An oddly placed reward at Gannett…

Some companies put together pay packages designed to keep top executives around until they retire. At newspaper chain Gannett (GCI), it’s almost like the board can’t wait for them to find the exit.

Proxies these days lay out just what companies will have to shell out in various circumstances when executives depart — everything from retirement to termination “for cause” (eg, felony conviction). The result: sprawling tables with multiple headings covering nearly every eventuality.

But you don’t often find big numbers in the column labeled “Potential Payment Obligation Upon Retirement/Voluntary Termination.” At Gannett, however, simply walking out the door would bring Chairman and CEO Craig A. Dubow a cool $19.3 million, as of Dec. 31. In last year’s proxy that number was a much more modest — if you can call this modest — $7.5 million for Dubow.

To be fair, nearly half of that ($9.5 million) is his pension. But much of the rest comes courtesy of a feature triggered just this year: All stock options and restricted-stock units granted since mid-2005 vest and become his the day he walks out the door for the last time, as long as he isn’t fired for “good cause” (specifics include misappropriation of funds, persistent neglect of duties or a felony conviction). His options then remain exercisable for as long as four years. The value of those options was listed at $5.9 million, compared to zero in the 2009 proxy.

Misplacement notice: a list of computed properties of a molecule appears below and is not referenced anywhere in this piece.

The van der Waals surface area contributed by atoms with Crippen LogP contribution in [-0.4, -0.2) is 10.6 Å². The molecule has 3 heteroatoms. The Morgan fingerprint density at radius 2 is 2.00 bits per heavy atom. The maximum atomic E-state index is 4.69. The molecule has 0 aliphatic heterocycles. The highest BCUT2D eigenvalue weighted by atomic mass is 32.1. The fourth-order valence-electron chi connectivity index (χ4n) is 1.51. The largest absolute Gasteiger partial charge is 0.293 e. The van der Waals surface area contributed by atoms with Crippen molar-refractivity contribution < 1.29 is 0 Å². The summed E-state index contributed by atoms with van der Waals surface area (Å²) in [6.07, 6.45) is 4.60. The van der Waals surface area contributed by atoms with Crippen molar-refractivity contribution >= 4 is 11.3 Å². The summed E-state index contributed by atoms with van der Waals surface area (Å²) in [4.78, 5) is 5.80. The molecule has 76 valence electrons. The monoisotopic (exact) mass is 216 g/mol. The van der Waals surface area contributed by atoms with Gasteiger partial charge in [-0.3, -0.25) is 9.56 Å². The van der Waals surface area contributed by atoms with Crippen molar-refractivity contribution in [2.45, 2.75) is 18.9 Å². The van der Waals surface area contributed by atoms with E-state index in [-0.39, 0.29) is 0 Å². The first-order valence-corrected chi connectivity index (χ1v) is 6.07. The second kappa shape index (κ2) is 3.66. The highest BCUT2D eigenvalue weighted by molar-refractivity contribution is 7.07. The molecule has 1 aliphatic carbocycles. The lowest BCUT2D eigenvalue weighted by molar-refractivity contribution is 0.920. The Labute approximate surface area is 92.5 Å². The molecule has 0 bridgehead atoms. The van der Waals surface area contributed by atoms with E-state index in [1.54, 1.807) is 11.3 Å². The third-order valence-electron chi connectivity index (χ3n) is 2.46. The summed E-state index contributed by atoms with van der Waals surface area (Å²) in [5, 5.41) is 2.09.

Gracia C. Martore, Gannett’s president, COO and CFO, gets a similar deal, with equity grants since early 2005 vesting on departure and options remaining exercisable for as long as three years. Her take: $10 million.

Both executives also get some nice perks in retirement: legal and financial counseling, up to $25,000 a year in medical coverage for the executive and their family and $75,000 over five years to charities of their choice. On top of that, Dubow gets lifetime Medigap coverage once he hits 65, three years on the company airplane (albeit at his own expense), title to his home-office equipment, and an outside office and secretarial assistance for three years. He even gets three years’ of “home computer assistance” — presumably calling the Geek Squad when the laptop doesn’t boot up properly. Altogether, the company values Dubow’s perks at more than $90,000, Martore’s run about half as much in the first year.

Sure, getting fired, at least after a change in control, would be more remunerative: $39 million if Dubow is fired within two years of a deal — or if he quits during a special 30-day window at the one-year anniversary. Dying would be more lucrative, too, at $31 million. Still, we’re sure execs don’t see much incentive there.

But millions just to hit the links for executives who haven’t exactly been careful stewards of shareholder assets and have basically managed earnings through massive job cuts seems like a very poorly designed reward.